The funny thing about the current grousing is it’s not coming from the usual outsiders, the Heat Haters. It’s almost exclusively coming from the Heat’s own fans, the people who were so protective of their team when it seemed the entire country was rooting for their downfall.
The biggest problem fans see with this team is they just haven’t seemed to hit their stride. And it’s 32 games into the season, past the one-third mark and approaching halfway.
Heat fans want to see aggressive rebounding, not the hit-and-miss effort they’ve seen so far. You may recall Miami defeated Minnesota despite being outrebounded by 28 in a 103-92 victory on Dec. 18.
Well, on Friday the Heat lost to Chicago, 96-89, after being outrebounded by 20.
Miami is second-to-last in the NBA in rebounds at 39.1 per game and there’s no end in sight. The Heat are a smallish team, same as they were last season when it didn’t seem to be such a worrisome obstacle.
Heat coach Erik Spoelstra, whose team hasn’t played a meaningless regular-season game since the Big Three joined forces three seasons ago, is taking his usual pragmatic approach to the fan upheaval.
“You have to deal with a lot of ups and downs during the course of an 82-game regular season,” Spoelstra said. “It can be a grind. You play it for a reason. You play it to get better and to prepare yourself for when it really matters.”
There’s also concern among fans that James is playing too many minutes. They worry he will be worn down “when it really matters.” James is averaging 38.3 minutes, seventh in the NBA. That shouldn’t be a huge matter considering James averaged 38.8 minutes two years ago, his first with the Heat, and 37.5 minutes last season, when they won the title.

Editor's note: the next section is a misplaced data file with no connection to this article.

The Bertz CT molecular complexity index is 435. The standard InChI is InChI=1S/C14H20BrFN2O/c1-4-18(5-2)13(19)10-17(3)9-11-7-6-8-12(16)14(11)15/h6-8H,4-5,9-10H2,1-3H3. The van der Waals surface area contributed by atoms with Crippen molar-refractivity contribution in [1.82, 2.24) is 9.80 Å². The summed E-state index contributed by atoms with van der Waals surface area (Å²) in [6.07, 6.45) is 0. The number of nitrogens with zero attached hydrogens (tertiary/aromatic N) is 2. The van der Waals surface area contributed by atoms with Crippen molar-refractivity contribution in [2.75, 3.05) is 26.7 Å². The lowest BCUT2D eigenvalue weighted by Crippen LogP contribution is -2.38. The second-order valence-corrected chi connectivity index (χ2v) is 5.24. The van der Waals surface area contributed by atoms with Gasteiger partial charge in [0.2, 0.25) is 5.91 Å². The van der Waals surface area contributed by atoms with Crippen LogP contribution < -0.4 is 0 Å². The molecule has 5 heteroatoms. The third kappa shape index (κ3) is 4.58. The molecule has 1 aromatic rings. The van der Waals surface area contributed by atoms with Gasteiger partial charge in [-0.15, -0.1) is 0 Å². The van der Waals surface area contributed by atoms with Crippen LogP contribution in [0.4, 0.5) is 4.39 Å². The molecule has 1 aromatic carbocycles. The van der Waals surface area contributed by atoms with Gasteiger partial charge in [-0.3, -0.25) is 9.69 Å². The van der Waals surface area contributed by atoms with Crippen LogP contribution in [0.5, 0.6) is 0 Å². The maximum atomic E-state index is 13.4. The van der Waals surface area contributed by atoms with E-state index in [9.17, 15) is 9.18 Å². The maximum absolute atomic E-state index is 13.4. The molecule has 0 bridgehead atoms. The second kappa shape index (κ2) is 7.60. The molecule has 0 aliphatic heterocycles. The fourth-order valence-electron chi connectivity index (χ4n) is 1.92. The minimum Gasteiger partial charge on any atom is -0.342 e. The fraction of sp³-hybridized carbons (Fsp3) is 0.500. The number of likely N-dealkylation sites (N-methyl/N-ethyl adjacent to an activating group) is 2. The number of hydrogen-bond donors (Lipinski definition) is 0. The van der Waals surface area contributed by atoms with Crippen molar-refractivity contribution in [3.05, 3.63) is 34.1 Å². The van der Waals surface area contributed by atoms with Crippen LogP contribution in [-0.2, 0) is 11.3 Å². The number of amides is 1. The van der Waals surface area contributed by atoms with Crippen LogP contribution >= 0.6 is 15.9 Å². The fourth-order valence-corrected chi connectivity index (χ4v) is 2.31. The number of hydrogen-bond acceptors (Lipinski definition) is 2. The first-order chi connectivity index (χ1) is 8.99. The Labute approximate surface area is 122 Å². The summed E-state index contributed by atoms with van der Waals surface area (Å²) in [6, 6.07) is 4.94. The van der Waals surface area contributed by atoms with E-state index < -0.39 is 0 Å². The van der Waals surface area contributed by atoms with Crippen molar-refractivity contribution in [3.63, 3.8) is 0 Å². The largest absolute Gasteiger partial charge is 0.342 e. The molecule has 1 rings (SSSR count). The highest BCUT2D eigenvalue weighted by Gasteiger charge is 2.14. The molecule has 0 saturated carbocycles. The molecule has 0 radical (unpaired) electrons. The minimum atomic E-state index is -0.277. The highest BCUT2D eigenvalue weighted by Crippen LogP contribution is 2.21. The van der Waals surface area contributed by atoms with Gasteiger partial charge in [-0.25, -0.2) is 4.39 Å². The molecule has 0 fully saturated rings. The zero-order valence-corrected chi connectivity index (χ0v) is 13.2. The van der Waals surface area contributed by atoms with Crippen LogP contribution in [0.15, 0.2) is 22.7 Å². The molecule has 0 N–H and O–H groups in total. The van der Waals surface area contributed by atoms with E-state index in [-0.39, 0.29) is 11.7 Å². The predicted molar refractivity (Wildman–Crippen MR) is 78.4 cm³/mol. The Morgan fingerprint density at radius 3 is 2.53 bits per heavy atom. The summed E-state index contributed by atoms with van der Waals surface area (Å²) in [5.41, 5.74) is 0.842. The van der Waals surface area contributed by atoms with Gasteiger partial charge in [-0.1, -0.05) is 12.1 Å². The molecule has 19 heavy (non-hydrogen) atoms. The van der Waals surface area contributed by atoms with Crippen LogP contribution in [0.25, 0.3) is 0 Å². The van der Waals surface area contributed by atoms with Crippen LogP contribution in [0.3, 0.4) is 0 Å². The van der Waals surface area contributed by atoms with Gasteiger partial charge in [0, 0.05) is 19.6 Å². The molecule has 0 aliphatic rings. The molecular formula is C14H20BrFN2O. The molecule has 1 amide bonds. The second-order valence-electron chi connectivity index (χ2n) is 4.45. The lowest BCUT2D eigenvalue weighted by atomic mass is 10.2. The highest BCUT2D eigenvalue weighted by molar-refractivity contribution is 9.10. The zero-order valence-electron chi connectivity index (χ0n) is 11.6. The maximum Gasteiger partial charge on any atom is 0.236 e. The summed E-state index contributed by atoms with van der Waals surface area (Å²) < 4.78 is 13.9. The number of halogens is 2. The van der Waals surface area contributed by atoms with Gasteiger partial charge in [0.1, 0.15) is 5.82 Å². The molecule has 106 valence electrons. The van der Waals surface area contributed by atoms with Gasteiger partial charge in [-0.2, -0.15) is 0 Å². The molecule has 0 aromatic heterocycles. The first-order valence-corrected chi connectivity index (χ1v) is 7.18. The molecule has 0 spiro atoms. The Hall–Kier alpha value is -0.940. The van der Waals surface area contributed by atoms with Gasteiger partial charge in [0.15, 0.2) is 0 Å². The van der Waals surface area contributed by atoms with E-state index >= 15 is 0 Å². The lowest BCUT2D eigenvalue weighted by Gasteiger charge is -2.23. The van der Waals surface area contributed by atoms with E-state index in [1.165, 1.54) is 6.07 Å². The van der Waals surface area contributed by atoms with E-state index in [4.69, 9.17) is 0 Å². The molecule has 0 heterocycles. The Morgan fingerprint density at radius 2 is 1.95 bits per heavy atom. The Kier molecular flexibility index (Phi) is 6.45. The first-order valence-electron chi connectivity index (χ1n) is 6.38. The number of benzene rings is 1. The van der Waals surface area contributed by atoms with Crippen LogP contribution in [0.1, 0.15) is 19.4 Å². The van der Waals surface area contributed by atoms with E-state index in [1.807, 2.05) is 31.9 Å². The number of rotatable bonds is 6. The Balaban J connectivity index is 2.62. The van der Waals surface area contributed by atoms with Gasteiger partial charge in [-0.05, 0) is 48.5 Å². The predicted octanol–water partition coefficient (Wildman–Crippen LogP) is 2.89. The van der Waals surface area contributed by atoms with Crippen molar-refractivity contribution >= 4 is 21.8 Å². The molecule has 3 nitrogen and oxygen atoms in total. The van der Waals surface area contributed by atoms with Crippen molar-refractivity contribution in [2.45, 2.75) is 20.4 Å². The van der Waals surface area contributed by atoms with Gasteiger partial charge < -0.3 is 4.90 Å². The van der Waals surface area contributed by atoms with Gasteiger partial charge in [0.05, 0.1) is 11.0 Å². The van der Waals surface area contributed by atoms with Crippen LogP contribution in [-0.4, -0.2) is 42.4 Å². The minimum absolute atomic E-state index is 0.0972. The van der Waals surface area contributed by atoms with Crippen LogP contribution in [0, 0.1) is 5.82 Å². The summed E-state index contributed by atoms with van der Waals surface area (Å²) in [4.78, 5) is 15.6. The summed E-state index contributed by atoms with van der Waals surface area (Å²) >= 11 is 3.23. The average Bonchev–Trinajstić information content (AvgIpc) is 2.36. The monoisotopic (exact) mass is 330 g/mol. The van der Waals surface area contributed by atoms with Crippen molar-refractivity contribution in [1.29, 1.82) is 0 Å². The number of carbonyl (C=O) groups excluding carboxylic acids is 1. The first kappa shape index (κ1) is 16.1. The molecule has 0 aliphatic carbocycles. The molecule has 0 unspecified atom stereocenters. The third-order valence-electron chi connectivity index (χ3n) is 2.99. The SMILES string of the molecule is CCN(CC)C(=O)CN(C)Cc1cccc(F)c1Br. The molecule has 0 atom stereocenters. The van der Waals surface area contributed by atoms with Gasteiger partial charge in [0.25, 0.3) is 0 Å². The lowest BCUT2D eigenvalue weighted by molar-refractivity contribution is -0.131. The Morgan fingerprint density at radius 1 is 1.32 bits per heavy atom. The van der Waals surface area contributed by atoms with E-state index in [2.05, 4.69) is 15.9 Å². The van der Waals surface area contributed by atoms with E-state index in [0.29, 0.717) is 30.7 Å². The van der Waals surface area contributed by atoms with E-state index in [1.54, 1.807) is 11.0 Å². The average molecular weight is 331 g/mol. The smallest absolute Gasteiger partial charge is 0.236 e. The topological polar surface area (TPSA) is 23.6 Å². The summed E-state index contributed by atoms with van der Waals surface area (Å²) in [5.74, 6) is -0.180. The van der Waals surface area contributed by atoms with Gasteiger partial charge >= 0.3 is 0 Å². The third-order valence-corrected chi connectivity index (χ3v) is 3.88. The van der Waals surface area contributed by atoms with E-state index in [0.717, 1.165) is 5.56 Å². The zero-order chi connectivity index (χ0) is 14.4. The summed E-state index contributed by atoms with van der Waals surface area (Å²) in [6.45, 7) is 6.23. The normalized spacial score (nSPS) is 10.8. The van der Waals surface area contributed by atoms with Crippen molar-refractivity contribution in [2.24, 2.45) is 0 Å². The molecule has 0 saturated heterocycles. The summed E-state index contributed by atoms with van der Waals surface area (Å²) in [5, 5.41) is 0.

But all of sudden, everything is a big deal to Heat fans. They are acting as though their perception – the Heat are sputtering – is reality.
And maybe that is the reality, relatively speaking.
Heat fans, however, are past the point of silent worry. They have channeled their concern through Twitter, message boards and radio call-in shows. It’s becoming a feeding frenzy.
Arison had heard enough Sunday. It was why he felt the need to rap his fans on their knuckles with a ruler.
Through a team spokesman, he told the Miami Herald he wants fans “just to chill and enjoy the ride. We’re not going to win every game.”
Heat fans are wary of that type of attitude. They are worried that they have seen this movie before, in 2006-07 when, admittedly, the defending champion Heat were under much different leadership. That team had the same relaxed, nothing-to-see-here gene.
No one is thinking this season’s Heat team will have a first-round flameout in the same fashion as the 2007 squad. That won’t come close to happening.
The concern is this team won’t reach its full potential, meaning they won’t repeat as champions.
Heat players have expressed mild concern about the rebounding and the road record. But it’s nowhere near the concern of a large contingent of their fans.
HeatNation is worried. If the Heat doesn’t produce immediate results on this six-game road trip, expect that worry to spread.
Chris Perkins is a regular contributor to SheridanHoops.com, covering the NBA and the Miami Heat. His columns appear every Tuesday. Follow him on Twitter.